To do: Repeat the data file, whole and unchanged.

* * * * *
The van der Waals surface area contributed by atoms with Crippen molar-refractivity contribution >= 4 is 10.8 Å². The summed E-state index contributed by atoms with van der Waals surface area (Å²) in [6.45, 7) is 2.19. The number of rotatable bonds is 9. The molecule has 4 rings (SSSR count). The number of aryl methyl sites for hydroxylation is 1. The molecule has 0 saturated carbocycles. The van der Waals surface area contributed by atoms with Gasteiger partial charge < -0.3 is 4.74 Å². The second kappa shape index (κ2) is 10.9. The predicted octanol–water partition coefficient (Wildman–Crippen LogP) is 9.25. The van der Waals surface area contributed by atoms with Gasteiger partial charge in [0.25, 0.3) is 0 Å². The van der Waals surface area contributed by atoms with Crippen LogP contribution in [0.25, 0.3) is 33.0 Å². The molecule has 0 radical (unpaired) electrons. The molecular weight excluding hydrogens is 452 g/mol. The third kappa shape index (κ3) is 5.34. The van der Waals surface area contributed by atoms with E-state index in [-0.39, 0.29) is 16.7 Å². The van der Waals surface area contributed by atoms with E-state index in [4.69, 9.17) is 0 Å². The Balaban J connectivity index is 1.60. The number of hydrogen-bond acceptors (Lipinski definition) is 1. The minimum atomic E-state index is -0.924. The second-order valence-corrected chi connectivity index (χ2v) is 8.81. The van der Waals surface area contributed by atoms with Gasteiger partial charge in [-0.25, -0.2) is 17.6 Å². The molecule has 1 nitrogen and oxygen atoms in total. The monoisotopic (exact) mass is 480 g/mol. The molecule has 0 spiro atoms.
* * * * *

The van der Waals surface area contributed by atoms with Crippen molar-refractivity contribution >= 4 is 10.8 Å². The summed E-state index contributed by atoms with van der Waals surface area (Å²) in [6.45, 7) is 2.19. The number of rotatable bonds is 9. The molecule has 4 rings (SSSR count). The number of aryl methyl sites for hydroxylation is 1. The molecule has 0 saturated carbocycles. The van der Waals surface area contributed by atoms with Gasteiger partial charge < -0.3 is 4.74 Å². The second kappa shape index (κ2) is 10.9. The predicted octanol–water partition coefficient (Wildman–Crippen LogP) is 9.25. The van der Waals surface area contributed by atoms with Gasteiger partial charge in [0.25, 0.3) is 0 Å². The van der Waals surface area contributed by atoms with Crippen LogP contribution in [0.25, 0.3) is 33.0 Å². The molecule has 0 radical (unpaired) electrons. The molecular weight excluding hydrogens is 452 g/mol. The third kappa shape index (κ3) is 5.34. The van der Waals surface area contributed by atoms with E-state index in [-0.39, 0.29) is 16.7 Å². The van der Waals surface area contributed by atoms with E-state index in [4.69, 9.17) is 0 Å². The Balaban J connectivity index is 1.60. The number of hydrogen-bond acceptors (Lipinski definition) is 1. The minimum atomic E-state index is -0.924. The second-order valence-corrected chi connectivity index (χ2v) is 8.81. The van der Waals surface area contributed by atoms with Gasteiger partial charge in [-0.25, -0.2) is 17.6 Å². The molecule has 1 nitrogen and oxygen atoms in total. The monoisotopic (exact) mass is 480 g/mol. The molecule has 0 spiro atoms.